The ironic thing was, several days before I happily discovered this recipe in the New York Times Dining Section, I was browsing through the cookbook ‘Seven Fires: Grilling the Argentine Way’, from where this recipe came, by Francis Mallman and Peter Kaminsky. I was enraptured, and getting hungry. I even saw this recipe and thought to myself, once again, about whether or not it was wise to purchase a cookbook based on one divine recipe in it, decided that yet again I couldn’t justify it, and placed it back on the shelf. Then my normal Wednesday browsing on the NYT site nearly made me shout out loud.

What was unexpected was that I had all the ingredients right in the pantry to make it .
smashed potatoes with tapenade 003

What wasn’t so expected? I waited, for more than a week, to actually do it. Had I known, or better yet believed fully that I would love this to the extent that I did,  I would not have hesitated one instant to put it together, and I encourage you to do the same. For breakfast. For brunch. For a nice supper, a late night snack.

But hesitate I did, and the tapenade, thrown together in about 10 minutes, languished in the fridge in it’s oil and vinegar bath, most likely improving in flavor  immensely prior to me unearthing it. And the finished product was so outstanding and perfect that I awoke the next day craving more.
smashed potatoes with tapenade 010

When I think of Smashed Potatoes, I think of a fluffy mash of skin-ons. This is more like Home Fries, Fried Potatoes or anything of the same sort, and the crusty-ness of the potato chunks is one of the biggest pulls of this dish. The pairing of the briny and sharp tapenade with the mellow, mild potato seems unlikely; too much of one and not enough of the other, but the mix is divine, the flavors perfect in their execution.

Smashed Potatoes with Tapenade
Adapted from ‘Seven Fires: Grilling the Argentine Way’ by Francis Mallman and Peter Kaminsky (via the New York Times Dining Section, 5/20/09)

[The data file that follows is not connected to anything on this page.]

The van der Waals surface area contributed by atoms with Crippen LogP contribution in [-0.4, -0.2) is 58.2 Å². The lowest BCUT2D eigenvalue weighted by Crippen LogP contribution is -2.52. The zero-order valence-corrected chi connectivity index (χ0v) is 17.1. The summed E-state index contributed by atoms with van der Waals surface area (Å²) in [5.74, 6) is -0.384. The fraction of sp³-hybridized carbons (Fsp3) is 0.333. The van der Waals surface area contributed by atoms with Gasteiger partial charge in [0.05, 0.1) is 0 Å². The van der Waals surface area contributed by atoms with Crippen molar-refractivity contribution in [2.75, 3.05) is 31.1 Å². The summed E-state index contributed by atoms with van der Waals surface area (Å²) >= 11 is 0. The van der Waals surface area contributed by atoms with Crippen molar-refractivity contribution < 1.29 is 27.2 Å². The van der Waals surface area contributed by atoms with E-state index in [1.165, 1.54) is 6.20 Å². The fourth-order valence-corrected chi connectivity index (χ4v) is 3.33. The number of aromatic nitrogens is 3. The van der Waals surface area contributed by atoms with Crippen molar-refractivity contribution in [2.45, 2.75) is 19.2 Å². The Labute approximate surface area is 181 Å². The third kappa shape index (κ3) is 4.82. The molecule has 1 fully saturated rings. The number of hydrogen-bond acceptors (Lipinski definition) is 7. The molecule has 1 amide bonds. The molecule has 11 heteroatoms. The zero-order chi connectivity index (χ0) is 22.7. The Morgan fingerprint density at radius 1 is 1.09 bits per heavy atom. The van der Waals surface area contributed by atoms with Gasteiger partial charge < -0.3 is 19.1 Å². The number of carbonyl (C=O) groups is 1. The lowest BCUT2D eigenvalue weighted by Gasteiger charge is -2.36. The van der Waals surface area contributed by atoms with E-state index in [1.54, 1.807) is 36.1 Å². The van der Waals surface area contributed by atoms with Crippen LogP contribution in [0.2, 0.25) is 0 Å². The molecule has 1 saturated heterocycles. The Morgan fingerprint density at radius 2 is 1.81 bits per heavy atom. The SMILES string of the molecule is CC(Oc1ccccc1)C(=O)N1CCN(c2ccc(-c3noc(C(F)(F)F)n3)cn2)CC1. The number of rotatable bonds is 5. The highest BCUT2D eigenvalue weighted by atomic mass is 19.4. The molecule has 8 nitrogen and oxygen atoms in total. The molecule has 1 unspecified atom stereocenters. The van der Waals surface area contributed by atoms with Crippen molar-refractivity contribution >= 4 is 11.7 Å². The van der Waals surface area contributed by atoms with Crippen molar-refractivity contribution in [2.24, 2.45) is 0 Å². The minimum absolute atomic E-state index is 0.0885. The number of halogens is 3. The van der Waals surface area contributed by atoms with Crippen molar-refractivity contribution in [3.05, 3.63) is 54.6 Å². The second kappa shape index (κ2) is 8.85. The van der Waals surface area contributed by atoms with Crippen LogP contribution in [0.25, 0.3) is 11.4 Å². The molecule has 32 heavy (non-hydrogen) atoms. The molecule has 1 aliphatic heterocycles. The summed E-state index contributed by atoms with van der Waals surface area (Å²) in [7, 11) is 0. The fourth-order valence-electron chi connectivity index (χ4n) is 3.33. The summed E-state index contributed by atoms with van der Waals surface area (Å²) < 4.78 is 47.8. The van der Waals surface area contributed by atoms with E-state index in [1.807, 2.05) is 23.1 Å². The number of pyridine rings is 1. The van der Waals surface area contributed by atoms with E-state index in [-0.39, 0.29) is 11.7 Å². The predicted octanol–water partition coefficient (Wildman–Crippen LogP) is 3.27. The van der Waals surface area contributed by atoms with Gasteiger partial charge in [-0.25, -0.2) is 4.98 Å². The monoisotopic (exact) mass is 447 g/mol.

For the Tapenade:
1 c. kalamata olives, minced
2 T. capers, minced
1 t. grated lemon zest
1 T. fresh lemon juice
1 1/2 t. fresh thyme, chopped
1/2 c. extra virgin olive oil
Fresh ground black pepper

Mix everything in a bowl. I stirred in about a tablespoon of red wine vinegar and it sat in my fridge for at least a week.

For the Potatoes:
About 1-1/2 pounds of waxy small red or white potatoes,
2 T. red wine vinegar
1 bay leaf
6 black peppercorns
Salt

Wash potatoes. If not uniform in size, cut to size and boil, with all added seasonings, until tender. Drain and discard seasonings. Gently break the potatoes into smaller chunks. I did this on a paper towel.

smashed potatoes with tapenade 007

Heat a heavy seasoned skillet until very hot (a drop of water immediately sizzles and evaporates). Place potatoes in skillet and cook without stirring for about 10 minutes. Dot top with tapenade and gently turn potatoes over. Cook on other side for about 10 minutes more, or until crisp and browned. Serve immediately.

smashed potatoes with tapenade 013

An excellent option:
Cook the potatoes and tapenade until hot and crispy. Push aside from the center of the pan, making a circle and drop two eggs onto the hot pan. Cook to desired soft or hard stage and serve with potatoes.

A warning:
Although these flavors are wonderful together, it could easily be overpowering by adding too much tapenade. The recipe given makes a nice amount, but I caution against using all of it with the potatoes, as the original recipe seems to suggest. Add in less than you might think, and taste when it’s hot. There should be a nice balance between the two flavor components. If you wish for a sharper taste, add more of the tapenade.

And a great suggestion:
Use some of the oil from the tapenade to flavor the potatoes as they cook. The recipe calls for a half cup olive oil for the tapenade and it seems like a lot until you realize how flavorful it gets, and how it can really amp up the end result of this dish. Use it, and love it.

Read Full Post »